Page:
Build your Custom Message Header
- Header Name – the name of the message header
- Header Namespace – the namespace of the message header
- Token Name – the name of our authorization node
- Token Value – the value of the authorization node
- I did not want to hardcode any strings into this class so it will remain fully configurable from the web.config
- Just in case the values of the aforementioned properties became compromised, they could be changed immediately without having to recompile anything
I am extra paranoid about people getting values through packet sniffers and other means, so I figured instead of making the header properties and values human readable why not make them all resemble passwords? Here is an example of a Message Header:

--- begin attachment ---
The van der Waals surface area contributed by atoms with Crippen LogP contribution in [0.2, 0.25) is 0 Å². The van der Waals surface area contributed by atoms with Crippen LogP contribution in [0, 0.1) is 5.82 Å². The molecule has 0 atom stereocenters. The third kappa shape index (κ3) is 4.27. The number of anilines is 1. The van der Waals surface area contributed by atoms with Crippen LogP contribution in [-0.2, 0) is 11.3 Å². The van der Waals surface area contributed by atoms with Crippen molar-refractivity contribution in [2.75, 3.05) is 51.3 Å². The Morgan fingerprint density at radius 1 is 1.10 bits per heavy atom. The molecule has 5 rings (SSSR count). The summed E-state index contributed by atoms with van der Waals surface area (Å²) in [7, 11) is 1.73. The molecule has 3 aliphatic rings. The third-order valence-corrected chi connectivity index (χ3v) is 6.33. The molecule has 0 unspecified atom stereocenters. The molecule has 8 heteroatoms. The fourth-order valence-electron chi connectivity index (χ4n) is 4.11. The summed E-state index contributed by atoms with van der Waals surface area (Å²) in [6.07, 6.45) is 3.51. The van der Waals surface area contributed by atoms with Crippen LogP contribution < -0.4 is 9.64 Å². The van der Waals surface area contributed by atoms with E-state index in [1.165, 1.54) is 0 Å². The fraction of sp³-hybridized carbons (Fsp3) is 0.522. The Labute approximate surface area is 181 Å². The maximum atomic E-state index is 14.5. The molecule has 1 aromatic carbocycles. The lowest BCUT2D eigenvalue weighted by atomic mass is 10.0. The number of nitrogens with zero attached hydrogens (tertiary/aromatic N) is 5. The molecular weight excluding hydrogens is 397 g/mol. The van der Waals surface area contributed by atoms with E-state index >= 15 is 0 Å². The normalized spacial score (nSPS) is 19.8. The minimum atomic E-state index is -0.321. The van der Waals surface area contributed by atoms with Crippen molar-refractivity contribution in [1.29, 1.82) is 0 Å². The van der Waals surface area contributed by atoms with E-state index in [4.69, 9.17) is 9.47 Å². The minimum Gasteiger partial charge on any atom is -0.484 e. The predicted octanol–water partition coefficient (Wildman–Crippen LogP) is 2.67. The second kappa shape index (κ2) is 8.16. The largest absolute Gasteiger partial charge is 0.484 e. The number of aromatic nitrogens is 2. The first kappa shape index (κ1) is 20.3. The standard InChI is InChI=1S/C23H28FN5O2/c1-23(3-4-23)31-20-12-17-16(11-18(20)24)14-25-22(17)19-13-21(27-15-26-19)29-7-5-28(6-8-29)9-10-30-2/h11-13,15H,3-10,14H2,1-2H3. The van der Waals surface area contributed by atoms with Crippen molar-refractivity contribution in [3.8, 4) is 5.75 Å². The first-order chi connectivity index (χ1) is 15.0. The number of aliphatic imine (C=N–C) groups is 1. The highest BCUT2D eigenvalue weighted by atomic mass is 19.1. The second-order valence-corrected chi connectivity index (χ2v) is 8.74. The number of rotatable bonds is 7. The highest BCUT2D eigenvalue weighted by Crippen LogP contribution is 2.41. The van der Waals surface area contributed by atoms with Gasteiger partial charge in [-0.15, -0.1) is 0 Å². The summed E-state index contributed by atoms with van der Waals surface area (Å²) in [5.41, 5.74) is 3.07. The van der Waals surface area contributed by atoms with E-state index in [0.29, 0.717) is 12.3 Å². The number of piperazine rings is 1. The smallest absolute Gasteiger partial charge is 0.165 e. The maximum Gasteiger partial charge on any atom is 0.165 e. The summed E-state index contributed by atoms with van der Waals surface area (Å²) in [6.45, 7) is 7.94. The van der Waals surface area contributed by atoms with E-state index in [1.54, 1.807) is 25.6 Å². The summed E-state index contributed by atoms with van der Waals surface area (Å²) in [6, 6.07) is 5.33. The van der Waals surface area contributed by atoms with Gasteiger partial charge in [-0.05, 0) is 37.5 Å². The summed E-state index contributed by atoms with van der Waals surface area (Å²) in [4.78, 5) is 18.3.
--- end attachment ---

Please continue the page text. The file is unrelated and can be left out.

|Example of a SOAP message’s message headers section containing a custom message header|
Please note that the Token Name and Value are properties I came up with – this is not required and it can be named anything else, but for my design I called it a Token. This token is the contents of the message. More contents could have been added, but since this has to be checked twice and for every message, keeping it small is better.
Build your Message Inspectors
- Inject the authorization Header into each outgoing message. This is done by the Client message inspector using the “BeforeSendRequest(…)” method.